The new rules outlined in the EU proposal would apply to all EU Member States. EU countries with current e-invoicing requirements will need to be compliant with the new EU-wide rules as well. EU Member States can still adopt their own domestically applicable DRR rules on the basis that these are compatible with the EU-wide DRR proposed.

Great examples of EU countries that have had e-invoicing on their agenda for quite a while are Italy and France – especially because their planned e-invoice models differ significantly from the EU proposal:

The centralised exchange and clearance model in Italy

Italy provides for a fully-centralized e-invoicing model where the government plays a key role in all B2C and B2B domestic supplies:

  1. The supplier should submit their e-invoice to the Government.
  2. The Government would then validate the transaction to the supplier.
  3. The Government would provide the e-invoice to the buyer.

The de-centralised exchange and clearance model proposal by France

In France, the domestically proposed model (to come into force in 2024) is a bit more complex and provides for a key role of a certified third-party solution provider (TPS):

  1. The supplier provides transaction data to an approved and certified TPS.
  2. The supplier's TPS carries out data validation, formatting, conversion, and electronic signatures.
  3. The supplier's TPS sends the e-document to a central platform, receives a clearance notification from the central platform, and sends the e-invoice to the buyer's TPS.
  4. The buyer's TPS sends the e-invoice to the central platform for validation, receives clearance from the central platform, and forwards the cleared e-invoice to the buyer.

EU DRR and Global e-invoicing trends – strategy considerations

The EU proposal on e-invoicing and e-reporting is certainly not a stand-alone project. E-invoicing has been a hot topic for quite a while now in the global VAT landscape. There are more and more countries introducing their own DRR rules globally, starting with some of the pioneers in the field, South America, and moving to Asia, Africa, and Australia.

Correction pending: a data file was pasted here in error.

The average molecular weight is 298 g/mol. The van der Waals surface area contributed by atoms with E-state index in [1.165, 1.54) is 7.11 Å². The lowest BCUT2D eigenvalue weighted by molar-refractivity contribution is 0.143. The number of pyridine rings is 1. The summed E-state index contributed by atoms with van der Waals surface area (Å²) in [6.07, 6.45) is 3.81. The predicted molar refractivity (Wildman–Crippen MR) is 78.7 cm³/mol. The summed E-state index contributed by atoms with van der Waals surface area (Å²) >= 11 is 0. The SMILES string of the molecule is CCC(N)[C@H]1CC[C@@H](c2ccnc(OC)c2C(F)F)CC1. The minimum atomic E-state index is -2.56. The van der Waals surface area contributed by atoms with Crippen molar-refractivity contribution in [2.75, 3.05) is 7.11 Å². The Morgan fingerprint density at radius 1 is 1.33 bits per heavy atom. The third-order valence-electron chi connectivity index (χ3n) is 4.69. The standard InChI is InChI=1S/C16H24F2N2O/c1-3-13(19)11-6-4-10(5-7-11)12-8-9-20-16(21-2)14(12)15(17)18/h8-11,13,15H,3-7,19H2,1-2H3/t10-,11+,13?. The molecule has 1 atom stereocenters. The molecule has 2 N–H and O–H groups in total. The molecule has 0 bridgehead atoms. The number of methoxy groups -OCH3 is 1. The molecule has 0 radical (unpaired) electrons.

While such automation may have its clear advantages, the non-synchronized way of adopting e-invoicing requirements around the globe can be frustrating for multinational companies operating in more than one part of the world. Many professionals struggle with their understanding of the e-invoicing rules that are planned or already put in place in different countries, acknowledging this as one of their main challenges in the VAT compliance world.

In view of this, here are a few basic steps for businesses to best prepare for the new DRR requirements:

  1. Education: Learn the exact requirements which come into force and their mandatory and optional features – have trusted tax partners, tax news sources, etc.
  2. Strategy: Define a clear strategy to cope with the long-term requirements – the more time you spend carefully planning in the beginning, the less time and cost you will need to spend on last-minute changes.
  3. Processes: Put processes in place to improve ERP data quality. Here are some important areas to consider in the data strategy:
  • Capture - Your systems and processes should capture all of the required data fields.
  • Quality - There should be no gaps or incorrect details in your data.
  • Standardisation – You need a standard tax data model supported by data definitions. This will allow for consistency and easier maintenance and updates.
  • Monitoring – You need to keep performing regular checks and improvements (where necessary) on your data to prevent the accumulation of issues and tax risk.

For more information on any of the topics covered in this edition of Taxually News please contact:

April 16, 2024